It seems reasonable, but, based on my experience, it is always wrong. Almost every time I have done this exercise, four or five births are clustered in some months (usually August and September) while at least one month has zero births.

Another example of how deceptive averages can be is the statistical oddity of how with 365 days in the year, in a typical group of 25 or so, it is a near certainty that at least two people of the 25 will share a birthday.

I mention this because some investors take the swings of the Dow as if they were some kind of economic pulse or even one of the “vital signs” of our economy.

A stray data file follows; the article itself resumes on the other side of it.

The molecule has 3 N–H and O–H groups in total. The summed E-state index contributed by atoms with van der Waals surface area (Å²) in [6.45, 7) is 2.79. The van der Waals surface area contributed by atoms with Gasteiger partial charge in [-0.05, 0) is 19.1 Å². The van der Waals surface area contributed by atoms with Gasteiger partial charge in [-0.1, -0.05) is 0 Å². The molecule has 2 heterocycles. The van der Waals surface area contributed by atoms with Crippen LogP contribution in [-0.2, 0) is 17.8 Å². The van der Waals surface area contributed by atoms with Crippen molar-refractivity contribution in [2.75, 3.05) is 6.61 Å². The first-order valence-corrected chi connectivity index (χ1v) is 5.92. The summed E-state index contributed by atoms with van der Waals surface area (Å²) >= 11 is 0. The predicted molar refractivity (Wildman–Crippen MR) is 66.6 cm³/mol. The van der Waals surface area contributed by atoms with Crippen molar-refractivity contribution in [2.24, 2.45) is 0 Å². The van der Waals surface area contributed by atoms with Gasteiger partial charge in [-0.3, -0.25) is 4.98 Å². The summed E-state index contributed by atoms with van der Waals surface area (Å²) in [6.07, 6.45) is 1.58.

Besides, the Dow is also heavily weighted toward the “industrial” aspects of the economy. To put it mildly, it has been a few years since the US economy has been led or defined by large industrial companies.

In other words, the Dow, in spite of its near-mythological status, is not representative and has little relevance to the financial health or stability of any one of us.

In short, don’t worry about the Dow, it reflects our mood – or at least the fears and hopes of some – for that moment.

To paraphrase a classic political slogan, all economies are local.

If the Dow-Jones swings make you nervous, take a deep breath and support your local economy.

 

(1*)   https://en.wikipedia.org/wiki/Dow_Jones_Industrial_Average